Individuals with fear disorders such as post-traumatic stress disorder (PTSD) experience excessively strong and intrusive fear memories about stimuli that were encountered during a prior trauma, including individual sounds or visual stimuli (?cue-specific? fear memory) or the combination of stimuli that together define the place in which the event occurred (?contextual? fear memory). The memories may have been formed recently or long ago (?remote? memories), in which case they may plague a person for a substantial portion of his/her life. The development of effective therapies depends on a thorough understanding the neural mechanisms that underlie these different types of fear memories, as well as fear extinction, which is the basis for exposure- based therapy commonly used to reduce fear in humans. To date, a substantial body of research has identified discrete neural systems that support recent versus remote contextual memory, and other studies have identified the substrates of recently-acquired cue-specific memory and extinction, but very little work has focused on the brain mechanisms involved in remote cue- specific memory and extinction. This is important to resolve particularly with respect to PTSD since individuals often do not seek therapy until long after the traumatic event, especially in cases of combat trauma or sexual assault. To address this, the proposed research advances a new theoretical model of the neural circuits that underlie remote cue-specific fear memory and extinction. This model is based on new data from our laboratory and combines state-of-the art chemogenetic and optogentic-anatomical approaches to test the hypotheses that a) communication between the retrosplenial cortex and secondary sensory cortices is necessary for remote cue-specific fear memory, and b) the postrhinal cortex mediates the context-dependency of extinction of remote cue-specific fear.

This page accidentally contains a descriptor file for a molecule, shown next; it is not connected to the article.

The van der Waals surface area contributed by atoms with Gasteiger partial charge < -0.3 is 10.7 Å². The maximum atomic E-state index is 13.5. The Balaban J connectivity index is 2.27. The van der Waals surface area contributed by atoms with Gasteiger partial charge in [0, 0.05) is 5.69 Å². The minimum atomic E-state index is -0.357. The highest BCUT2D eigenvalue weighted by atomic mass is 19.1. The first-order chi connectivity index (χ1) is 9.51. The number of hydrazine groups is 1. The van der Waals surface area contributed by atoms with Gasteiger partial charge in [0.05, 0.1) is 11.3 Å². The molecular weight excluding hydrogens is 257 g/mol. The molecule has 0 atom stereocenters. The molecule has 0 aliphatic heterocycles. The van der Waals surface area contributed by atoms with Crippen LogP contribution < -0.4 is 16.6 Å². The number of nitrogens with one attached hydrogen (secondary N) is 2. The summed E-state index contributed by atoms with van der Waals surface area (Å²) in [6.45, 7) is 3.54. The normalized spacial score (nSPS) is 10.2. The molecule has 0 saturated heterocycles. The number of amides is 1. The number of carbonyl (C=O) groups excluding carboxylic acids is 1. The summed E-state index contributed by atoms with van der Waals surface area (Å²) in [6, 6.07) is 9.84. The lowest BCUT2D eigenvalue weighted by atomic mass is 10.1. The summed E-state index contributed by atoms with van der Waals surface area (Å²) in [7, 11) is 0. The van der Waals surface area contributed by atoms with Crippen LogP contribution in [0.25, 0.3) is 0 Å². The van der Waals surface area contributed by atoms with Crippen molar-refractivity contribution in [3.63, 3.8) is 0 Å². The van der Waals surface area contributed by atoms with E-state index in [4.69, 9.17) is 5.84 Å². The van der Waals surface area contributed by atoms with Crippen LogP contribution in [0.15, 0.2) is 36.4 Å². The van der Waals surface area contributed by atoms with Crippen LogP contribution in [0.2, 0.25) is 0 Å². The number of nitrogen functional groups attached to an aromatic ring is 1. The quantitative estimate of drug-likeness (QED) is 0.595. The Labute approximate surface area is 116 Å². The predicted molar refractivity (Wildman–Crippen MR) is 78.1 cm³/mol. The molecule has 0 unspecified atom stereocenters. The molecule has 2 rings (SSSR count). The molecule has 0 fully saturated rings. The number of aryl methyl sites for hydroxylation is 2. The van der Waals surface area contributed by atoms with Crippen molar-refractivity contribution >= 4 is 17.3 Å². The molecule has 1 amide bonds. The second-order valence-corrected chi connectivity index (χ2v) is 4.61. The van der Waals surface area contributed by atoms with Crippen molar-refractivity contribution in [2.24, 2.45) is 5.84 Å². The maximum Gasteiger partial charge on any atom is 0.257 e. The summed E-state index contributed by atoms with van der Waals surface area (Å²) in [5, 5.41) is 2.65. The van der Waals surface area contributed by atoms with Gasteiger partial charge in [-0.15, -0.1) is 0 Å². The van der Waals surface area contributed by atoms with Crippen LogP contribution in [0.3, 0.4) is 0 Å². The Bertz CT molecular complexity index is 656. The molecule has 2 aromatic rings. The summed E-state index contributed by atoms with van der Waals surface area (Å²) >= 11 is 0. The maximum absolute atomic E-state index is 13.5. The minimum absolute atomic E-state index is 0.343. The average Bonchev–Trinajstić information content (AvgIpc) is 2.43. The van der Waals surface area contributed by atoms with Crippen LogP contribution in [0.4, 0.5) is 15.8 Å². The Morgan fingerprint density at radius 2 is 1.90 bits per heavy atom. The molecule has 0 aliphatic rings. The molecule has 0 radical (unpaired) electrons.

Exposure to highly emotional or traumatic events can lead to fear-related memories that are maladaptive. A standard approach to treating persons who experience inappropriate or excessive fear is exposure (extinction) therapy, which seeks to reduce conditioned fear via repeated presentation of the fear-eliciting stimulus in the absence of an aversive outcome. Here, we will carry out the first studies aimed at identifying the neural systems that mediate memory and extinction of specific fear memories that were formed long ago. This is particularly important because many persons with disorders such as PTSD do not seek treatment for a prolonged period of time after the traumatic event that produced the fear memory.